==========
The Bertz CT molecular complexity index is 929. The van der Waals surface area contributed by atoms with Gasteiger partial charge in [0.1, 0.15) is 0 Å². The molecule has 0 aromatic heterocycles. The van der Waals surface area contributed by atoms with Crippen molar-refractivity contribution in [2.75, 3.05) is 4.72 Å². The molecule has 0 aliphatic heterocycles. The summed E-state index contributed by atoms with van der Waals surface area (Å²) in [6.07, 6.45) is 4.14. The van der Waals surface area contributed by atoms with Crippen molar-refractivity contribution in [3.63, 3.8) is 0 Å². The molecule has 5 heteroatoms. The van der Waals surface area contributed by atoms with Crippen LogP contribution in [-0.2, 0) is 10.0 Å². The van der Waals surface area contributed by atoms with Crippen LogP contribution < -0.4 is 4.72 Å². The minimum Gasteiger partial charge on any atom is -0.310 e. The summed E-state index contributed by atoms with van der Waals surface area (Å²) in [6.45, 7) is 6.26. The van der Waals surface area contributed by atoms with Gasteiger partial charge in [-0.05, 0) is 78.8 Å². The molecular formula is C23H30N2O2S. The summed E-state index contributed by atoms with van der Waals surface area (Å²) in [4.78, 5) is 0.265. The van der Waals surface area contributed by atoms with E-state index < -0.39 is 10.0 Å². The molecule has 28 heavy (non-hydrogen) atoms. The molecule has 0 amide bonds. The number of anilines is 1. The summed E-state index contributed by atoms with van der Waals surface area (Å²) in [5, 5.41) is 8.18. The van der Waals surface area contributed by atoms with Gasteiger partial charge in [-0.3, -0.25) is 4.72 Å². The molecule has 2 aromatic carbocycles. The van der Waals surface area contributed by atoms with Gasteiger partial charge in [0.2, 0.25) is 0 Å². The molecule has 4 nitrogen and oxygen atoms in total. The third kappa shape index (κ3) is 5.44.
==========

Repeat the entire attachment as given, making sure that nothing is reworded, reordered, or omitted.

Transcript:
The Bertz CT molecular complexity index is 929. The van der Waals surface area contributed by atoms with Gasteiger partial charge in [0.1, 0.15) is 0 Å². The molecule has 0 aromatic heterocycles. The van der Waals surface area contributed by atoms with Crippen molar-refractivity contribution in [2.75, 3.05) is 4.72 Å². The molecule has 0 aliphatic heterocycles. The summed E-state index contributed by atoms with van der Waals surface area (Å²) in [6.07, 6.45) is 4.14. The van der Waals surface area contributed by atoms with Crippen molar-refractivity contribution in [3.63, 3.8) is 0 Å². The molecule has 5 heteroatoms. The van der Waals surface area contributed by atoms with Crippen LogP contribution in [-0.2, 0) is 10.0 Å². The van der Waals surface area contributed by atoms with Crippen LogP contribution < -0.4 is 4.72 Å². The minimum Gasteiger partial charge on any atom is -0.310 e. The summed E-state index contributed by atoms with van der Waals surface area (Å²) in [6.45, 7) is 6.26. The van der Waals surface area contributed by atoms with Gasteiger partial charge in [-0.05, 0) is 78.8 Å². The molecular formula is C23H30N2O2S. The summed E-state index contributed by atoms with van der Waals surface area (Å²) in [4.78, 5) is 0.265. The van der Waals surface area contributed by atoms with E-state index < -0.39 is 10.0 Å². The molecule has 28 heavy (non-hydrogen) atoms. The molecule has 0 amide bonds. The number of anilines is 1. The summed E-state index contributed by atoms with van der Waals surface area (Å²) in [5, 5.41) is 8.18. The van der Waals surface area contributed by atoms with Gasteiger partial charge in [-0.3, -0.25) is 4.72 Å². The molecule has 2 aromatic carbocycles. The van der Waals surface area contributed by atoms with Gasteiger partial charge in [0.2, 0.25) is 0 Å². The molecule has 4 nitrogen and oxygen atoms in total. The third kappa shape index (κ3) is 5.44.